Why Teaching Your Children to Do the Chores will Save Your Sanity

Dad hack #4— Train the kids early to help clean 🧼 🧽 around the house (it gives me time to post more #dadhacks 🙂)

Avila and a broom

The Muffin Miscreant doing community service to atone for her shenanigans.

This summer my wife and I taught our kids how to:

🧺 Fold the laundry

🗑 Take out the garbage

🧽 Load the dishwasher

😜 Battle the shenanigans of their 18 month old sister

It took a lot of time, patience, modeling good behaviors, and reteaching but I’m glad we did.

Teaching kids chores result in:

Teamwork

Learning a mop was not something you hit your brother in the head with (my daughter may or may not have done this)

 More gratitude

Instill a good work ethic

Play/work balance

How did chores play a role in your childhood and later professional work?

What was your favorite chore (mine was drying the dishes— my brother and I usually made my sister wash 🙂)?

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Thank you for sharing!

3 Ways Hope Can Overcome Despair


Editor’s Note: This post was originally published on June 20, 2019.


According to the great English writer, J.R.R. Tolkien, “Oft hope is born when all is forlorn.” When I first discovered this pithy quote by the creator of Middle Earth, I paused and pondered his words’ truth. More often than not, the seed of hope gets planted within the soil of my loneliness.

Over the past year, my wife and I experienced spiritual highs and lows. Currently, I am in a period of stability—a time where hope is my guiding light! Reflecting back on my personal valleys, I realized that the times I felt distant from God, my friends, and even my wife. Oddly enough, this become an opportunity for me to turn to the virtue of hope! Since I placed my hope [and ultimately greater trust in the Lord], I am better anchored in my faith—even in the midst of continual strife.

Mahatma Gandhi once declared, “When I despair, I remember that all through history the way of truth and love have always won. There have been tyrants and murderers, and for a time, they can seem invincible, but in the end, they always fall. Think of it–always.” Hope defends against despair, especially hope in truth, goodness, and beauty. According to Mike Pacer in Mercy and Hope, “Hope guides us through the darkness. It assures of the light that is just beyond our sight.” Along with this profound insight, I discovered three easy ways which helped shift my mindset away from despair and towards hope.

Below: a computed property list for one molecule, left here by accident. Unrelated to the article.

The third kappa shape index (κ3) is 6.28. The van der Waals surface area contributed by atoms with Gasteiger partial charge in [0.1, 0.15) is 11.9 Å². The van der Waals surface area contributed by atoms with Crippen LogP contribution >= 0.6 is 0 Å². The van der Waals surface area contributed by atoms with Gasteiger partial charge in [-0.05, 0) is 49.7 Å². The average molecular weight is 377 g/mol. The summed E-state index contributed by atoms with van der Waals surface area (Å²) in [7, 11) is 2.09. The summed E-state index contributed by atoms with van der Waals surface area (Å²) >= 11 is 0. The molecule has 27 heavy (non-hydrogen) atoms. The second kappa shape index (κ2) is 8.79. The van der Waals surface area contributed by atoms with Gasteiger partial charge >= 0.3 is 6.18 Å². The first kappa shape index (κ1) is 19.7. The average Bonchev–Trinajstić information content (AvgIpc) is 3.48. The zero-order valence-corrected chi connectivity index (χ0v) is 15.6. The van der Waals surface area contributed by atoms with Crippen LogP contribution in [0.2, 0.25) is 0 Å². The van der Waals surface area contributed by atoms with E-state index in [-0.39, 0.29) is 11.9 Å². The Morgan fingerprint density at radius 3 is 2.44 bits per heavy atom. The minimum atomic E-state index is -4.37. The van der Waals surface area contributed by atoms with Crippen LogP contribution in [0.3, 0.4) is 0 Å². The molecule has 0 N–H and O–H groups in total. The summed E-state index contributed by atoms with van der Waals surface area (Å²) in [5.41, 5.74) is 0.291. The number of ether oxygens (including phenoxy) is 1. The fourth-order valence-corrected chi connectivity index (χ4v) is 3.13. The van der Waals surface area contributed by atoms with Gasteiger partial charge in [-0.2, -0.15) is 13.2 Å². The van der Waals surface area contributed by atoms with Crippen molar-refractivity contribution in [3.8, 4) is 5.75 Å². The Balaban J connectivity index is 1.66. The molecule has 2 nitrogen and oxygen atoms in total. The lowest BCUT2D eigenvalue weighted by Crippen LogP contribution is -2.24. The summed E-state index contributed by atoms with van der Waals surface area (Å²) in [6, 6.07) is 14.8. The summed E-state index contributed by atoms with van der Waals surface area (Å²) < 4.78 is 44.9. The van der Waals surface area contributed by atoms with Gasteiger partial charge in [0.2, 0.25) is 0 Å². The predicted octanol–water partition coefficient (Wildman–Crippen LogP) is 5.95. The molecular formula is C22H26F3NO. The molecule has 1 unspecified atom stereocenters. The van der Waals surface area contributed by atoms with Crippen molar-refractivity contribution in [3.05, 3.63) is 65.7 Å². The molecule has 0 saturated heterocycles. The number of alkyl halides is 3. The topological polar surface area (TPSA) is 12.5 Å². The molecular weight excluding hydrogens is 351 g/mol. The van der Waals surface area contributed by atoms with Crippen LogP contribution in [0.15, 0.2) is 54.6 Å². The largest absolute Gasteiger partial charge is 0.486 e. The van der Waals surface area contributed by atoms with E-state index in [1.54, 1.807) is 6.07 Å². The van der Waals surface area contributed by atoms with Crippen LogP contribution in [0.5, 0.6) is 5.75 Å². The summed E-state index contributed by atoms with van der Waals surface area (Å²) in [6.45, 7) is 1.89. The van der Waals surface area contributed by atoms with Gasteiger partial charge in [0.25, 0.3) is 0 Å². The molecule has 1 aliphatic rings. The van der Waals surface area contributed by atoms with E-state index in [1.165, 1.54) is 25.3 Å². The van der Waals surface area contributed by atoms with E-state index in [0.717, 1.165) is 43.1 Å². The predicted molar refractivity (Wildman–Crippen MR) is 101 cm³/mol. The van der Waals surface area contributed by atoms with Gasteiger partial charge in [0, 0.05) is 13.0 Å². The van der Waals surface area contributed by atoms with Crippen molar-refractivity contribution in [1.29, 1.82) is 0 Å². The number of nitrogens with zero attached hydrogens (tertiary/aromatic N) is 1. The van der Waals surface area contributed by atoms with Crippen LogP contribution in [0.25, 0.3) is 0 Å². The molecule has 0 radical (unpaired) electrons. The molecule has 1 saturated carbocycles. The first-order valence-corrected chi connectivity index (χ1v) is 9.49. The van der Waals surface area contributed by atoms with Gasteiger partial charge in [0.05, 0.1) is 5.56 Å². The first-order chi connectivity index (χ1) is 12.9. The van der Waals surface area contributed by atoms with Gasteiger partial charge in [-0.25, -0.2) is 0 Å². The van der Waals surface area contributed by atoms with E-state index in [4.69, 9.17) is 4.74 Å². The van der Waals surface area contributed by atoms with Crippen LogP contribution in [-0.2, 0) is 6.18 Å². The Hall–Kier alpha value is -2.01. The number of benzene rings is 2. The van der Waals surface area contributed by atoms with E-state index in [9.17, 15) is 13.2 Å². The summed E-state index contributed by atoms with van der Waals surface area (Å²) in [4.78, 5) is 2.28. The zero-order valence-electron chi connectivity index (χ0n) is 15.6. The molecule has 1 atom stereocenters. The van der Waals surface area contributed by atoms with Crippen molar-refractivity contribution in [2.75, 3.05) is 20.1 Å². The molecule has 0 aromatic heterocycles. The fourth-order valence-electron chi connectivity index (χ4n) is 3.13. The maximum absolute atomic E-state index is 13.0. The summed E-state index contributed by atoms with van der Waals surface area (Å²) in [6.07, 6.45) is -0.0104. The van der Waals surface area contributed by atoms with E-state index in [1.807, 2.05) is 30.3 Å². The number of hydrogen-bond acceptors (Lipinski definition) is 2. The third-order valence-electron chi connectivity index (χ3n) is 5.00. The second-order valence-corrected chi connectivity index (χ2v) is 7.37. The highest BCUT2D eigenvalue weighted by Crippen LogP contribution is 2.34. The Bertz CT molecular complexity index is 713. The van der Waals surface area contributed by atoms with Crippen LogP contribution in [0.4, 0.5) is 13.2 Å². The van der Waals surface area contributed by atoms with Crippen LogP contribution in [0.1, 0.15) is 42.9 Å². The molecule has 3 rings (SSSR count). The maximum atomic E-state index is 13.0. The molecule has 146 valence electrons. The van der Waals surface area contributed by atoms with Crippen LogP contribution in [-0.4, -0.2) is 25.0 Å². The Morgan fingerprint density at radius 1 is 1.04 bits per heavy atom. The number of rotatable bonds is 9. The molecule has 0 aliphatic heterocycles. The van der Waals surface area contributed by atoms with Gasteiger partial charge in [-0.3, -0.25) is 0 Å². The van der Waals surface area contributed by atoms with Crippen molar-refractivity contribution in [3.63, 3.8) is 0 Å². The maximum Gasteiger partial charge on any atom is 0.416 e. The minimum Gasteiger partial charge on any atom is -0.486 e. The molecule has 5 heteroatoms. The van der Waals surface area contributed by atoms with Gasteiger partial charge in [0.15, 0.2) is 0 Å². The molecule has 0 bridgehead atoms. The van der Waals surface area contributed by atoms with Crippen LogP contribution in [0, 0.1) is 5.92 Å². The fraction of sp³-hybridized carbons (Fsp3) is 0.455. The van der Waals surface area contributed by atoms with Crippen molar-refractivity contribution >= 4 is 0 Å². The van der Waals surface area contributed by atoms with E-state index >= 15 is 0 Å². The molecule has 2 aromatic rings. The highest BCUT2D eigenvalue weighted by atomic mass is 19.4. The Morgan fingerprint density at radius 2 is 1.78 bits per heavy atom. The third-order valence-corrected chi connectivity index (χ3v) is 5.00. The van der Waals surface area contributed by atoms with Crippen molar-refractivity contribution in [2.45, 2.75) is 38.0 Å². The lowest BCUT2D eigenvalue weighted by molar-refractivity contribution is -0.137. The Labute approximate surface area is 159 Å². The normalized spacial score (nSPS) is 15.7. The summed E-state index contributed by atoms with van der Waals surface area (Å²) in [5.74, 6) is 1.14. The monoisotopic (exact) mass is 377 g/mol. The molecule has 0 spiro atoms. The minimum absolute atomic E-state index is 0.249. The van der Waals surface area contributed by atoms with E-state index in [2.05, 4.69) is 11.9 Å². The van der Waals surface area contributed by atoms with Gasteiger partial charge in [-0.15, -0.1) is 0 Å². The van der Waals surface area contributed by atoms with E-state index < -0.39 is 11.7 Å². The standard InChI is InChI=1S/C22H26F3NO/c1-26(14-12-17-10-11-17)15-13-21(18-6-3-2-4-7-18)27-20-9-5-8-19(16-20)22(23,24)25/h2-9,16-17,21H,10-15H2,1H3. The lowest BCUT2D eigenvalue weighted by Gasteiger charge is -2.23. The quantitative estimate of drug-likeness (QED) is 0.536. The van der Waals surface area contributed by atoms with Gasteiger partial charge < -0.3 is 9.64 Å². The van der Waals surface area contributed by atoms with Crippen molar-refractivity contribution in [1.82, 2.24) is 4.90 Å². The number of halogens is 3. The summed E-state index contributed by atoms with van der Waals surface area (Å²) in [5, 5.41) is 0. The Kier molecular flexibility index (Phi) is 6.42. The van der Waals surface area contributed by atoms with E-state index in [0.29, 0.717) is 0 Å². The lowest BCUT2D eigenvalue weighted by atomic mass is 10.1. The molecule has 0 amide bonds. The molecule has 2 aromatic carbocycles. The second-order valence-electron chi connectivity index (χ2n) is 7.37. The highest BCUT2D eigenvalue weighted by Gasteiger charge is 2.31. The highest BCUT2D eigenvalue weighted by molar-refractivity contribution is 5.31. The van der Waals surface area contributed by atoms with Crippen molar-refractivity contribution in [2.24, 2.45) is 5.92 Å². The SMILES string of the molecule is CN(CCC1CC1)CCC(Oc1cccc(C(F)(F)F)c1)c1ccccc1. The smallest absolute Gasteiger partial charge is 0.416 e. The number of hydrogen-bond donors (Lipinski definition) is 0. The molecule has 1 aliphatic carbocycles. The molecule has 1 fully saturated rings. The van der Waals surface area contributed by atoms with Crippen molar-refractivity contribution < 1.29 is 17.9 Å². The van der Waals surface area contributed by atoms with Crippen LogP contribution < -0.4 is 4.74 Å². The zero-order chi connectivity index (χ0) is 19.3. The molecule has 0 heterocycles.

Hope

Larger Piece of the Puzzle

Growing up my mom and I used to always work on jigsaw puzzles during hot summer days or cold winter months. Five hundred and one thousand piece puzzles seem daunting at first. What helped alleviate any anxiety is knowing that I was not alone in figuring out how the pieces fit together. A second key aspect to putting together puzzles is forming the outside frame first. Finishing the perimeter provided hope in solving the puzzle!

Getting lost in the shuffle of life is analogous to navigating through a massive jigsaw puzzle. Without borders and helpers it’s easy to lose hope and give up. Puzzles provide a concrete example of how different pieces fit together perfectly to create a completed picture. Knowing your place in the world—as a piece to the larger story of life—may be helpful in lessening anxiety and orient us towards hope.

Hope Our True Consoler, Not False Optimism

Dovetailing off the previous point, the virtue of hope is a true helper.  Mike Pacer writes, “The key to hope is to acknowledge our feelings and separate them from reality (Mercy and Hope p.121). Hope isn’t the same as wishful thinking or mere pseudo-optimism. A realness exists with hope. The virtue of hope does not produce a placebo effect like false-optimism.

Holy Spirit and Hope

God gives us the gift of hope. According to the Catechism of the Catholic Church paragraph number 691, “When he proclaims and promises the coming of the Holy Spirit, Jesus calls him the “Paraclete,” literally, “he who is called to one’s side,” ad-vocatus.18 “Paraclete” is commonly translated by “consoler,” and Jesus is the first consoler.19 The Lord also called the Holy Spirit “the Spirit of truth.”